Castle Story's success: more than $600K on Kickstarter and counting
Sauropod Studio — a three-person team run by François Alain, Benoit Alain, and Germain Couët — has entered the closing hours of its crowdfunding campaign for Castle Story, but all is well in the kingdom of the Bricktrons. The developers have raised more than $600,000 on Kickstarter, greatly exceeding their start goal of $80,000.
The team kindly took the time out of their hectic schedules (Kickstarter time isn't like normal Earth time) to chat with us about the project, the inner workings of Kickstarter, and what's next.
GameZone: Congrats on being way overfunded! You reached your goal in under five hours, which is amazing. Why do you think people have responded so well to Castle Story?
Sauropod Studio: Thank you! When we started working on Castle Story, we couldn’t wrap our heads around the reason why this game didn’t already exist. An enormous amount of people grew up playing with Legos, and although we learned about Minecraft soon after, we had never seen a game take the block-building mechanics and put them in a video game universe. The way I remember playing Legos during my childhood seems to translate directly into real-time strategy mechanics, and I suspect a lot of people feel this way, as well. I think if game developers make games that they would want to play themselves, there’s a good chance that the game will be popular in some way.
GZ: The first thing that came to mind when I looked at your Kickstarter page was how well it’s organized. I love that you have little mini updates, right there on the front page … and overall the information is just spaced out very well. Not every Kickstarter page looks that good. Did you put a lot of thought into the format and how you wanted to present the Kickstarter?
SS: Yes, we did! We spent the three months prior to the start of the Kickstarter filling up legal paperwork. Since we’re Canadian and Kickstarter is only available for US citizens, there was a long delay until we were eligible. We used that time to film a really good trailer and build the best Kickstarter page layout we could.
I think the layout that Kickstarter [provides] isn’t so great. It’s very limited and often buggy when editing. So we looked at a lot of successful Kickstarter pages and picked out what looked good: updates on top, quotes before the game description, banners to split sections, and bullet points for features.
GZ: You have a quote from Notch on the front page. I’m wondering if that’s a fun little joke. Castle Story looks inspired by Minecraft, but it also looks like it has some of the kid-friendly charm of the Lego games.... How would you describe your vision for Castle Story? How did you come up with the idea?
SS: We owe Notch a favor since back in January, he tweeted a very good comment about us on Twitter, which gave us a lot of visibility. The quote itself is from a Reddit Q&A, where someone mentioned Castle Story.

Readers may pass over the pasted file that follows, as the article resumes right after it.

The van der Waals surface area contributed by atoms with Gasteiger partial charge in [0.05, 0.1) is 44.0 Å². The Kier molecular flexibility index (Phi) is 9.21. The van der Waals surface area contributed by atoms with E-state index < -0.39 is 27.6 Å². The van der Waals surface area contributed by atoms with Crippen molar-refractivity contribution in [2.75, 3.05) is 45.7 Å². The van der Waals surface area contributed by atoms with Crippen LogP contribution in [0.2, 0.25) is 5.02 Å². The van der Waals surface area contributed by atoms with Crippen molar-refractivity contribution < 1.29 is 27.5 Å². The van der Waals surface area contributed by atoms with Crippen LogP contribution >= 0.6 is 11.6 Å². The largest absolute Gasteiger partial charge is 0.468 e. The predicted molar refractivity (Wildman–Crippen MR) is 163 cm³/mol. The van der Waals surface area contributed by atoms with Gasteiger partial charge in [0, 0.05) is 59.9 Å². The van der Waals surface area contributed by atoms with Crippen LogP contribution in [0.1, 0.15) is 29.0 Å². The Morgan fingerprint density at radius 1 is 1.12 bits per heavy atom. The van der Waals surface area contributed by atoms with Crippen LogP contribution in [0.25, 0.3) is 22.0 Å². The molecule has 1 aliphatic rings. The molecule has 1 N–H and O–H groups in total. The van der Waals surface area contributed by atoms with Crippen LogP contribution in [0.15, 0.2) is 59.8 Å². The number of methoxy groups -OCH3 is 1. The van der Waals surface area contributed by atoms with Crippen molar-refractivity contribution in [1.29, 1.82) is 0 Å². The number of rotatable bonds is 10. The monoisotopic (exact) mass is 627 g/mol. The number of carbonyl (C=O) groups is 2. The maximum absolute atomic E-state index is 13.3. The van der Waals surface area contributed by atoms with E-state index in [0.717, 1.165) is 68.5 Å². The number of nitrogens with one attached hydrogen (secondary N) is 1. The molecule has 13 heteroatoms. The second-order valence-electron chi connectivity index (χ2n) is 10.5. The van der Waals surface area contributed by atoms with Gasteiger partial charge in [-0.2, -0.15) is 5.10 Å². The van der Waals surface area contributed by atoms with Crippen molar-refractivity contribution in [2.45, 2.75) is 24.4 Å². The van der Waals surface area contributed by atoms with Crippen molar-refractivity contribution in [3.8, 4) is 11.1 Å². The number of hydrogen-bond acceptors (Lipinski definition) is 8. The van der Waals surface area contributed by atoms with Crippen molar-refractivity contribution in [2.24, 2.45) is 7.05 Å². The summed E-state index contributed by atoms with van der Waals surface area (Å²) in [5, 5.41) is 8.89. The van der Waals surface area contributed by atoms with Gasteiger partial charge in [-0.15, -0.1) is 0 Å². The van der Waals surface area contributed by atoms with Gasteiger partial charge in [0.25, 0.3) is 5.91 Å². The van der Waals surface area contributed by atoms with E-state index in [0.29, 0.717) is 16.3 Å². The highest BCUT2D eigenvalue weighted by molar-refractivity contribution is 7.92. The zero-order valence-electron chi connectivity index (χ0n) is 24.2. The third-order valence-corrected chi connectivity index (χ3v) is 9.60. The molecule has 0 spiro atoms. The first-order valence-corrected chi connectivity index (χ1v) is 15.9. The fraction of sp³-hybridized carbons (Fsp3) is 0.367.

The initial inspiration behind Castle Story wasn’t from Minecraft. We wanted to do a Lego simulator with capture-the-flag mechanics inspired by a very innovative Half-Life 2 mod called Sourceforts. But once we started doing some research to see if the project was doable, we quickly stumbled upon Minecraft, which was at the point in early alpha version. We thought that the voxel paradigm would be the best way to approximate Lego bricks. We only needed to weld two voxels together, and we got a 1x2 brick, which was the most accurate way of portraying a Lego brick with all its functionality. A few months later during development, Minecraft got a huge boost of popularity, and it gave us the courage to change our scope to something more ambitious [and] motivated us to go in a slightly different direction.
GZ: In the video, Germain mentions the magic that holds up the islands and affects the game’s mechanics, and how the characters have evolved from rocks. Benoit even said there was a “mystery” to the world. Is that something that will be explored in the game, or do you have that all stored away in your head?
SS: It will definitely be explored one way or another. Our design philosophy in Castle Story is based on always explaining our game mechanics with in-game elements, contrary to traditional role-playing games, in which you assume that characters are not aware of their stats, for example. Nothing will be abstracted, and since some elements include magic, we will explore these ideas, as well.
GZ: What’s the difference between the beta and the prototype versions of the game? Can you explain each stage of release that you have planned?
SS: The beta is the game. The only reason we call it a beta is that our Kickstarter backers will have access to it as soon as we reach beta. It will be updated with new content and fixes until we call it version 1.0, and then they will own the final game. The prototype is more like a demo. We want to avoid calling it an alpha because we don’t plan on updating it with new features, just some bug fixes. Thing is we want to test our game mechanics to a limited public in the near future, so that’s why we’re releasing a prototype.
GZ: Will any in-game content be exclusive to the Kickstarter?
SS: We just recently released a video explaining what we are going to do with the names of our backers. Basically, we are going to build a special area in our game called the “Credit Island," where you can dig up gems containing the names of the 20,000 or so backers. This is some sort of minigame where players are encouraged to search for backers (or their own names if they are backers themselves) to gain points and achievements. We think this is a much better way to motivate players to look at our credits, and we think it’s a wonderful way to give a special place for our backers in our game.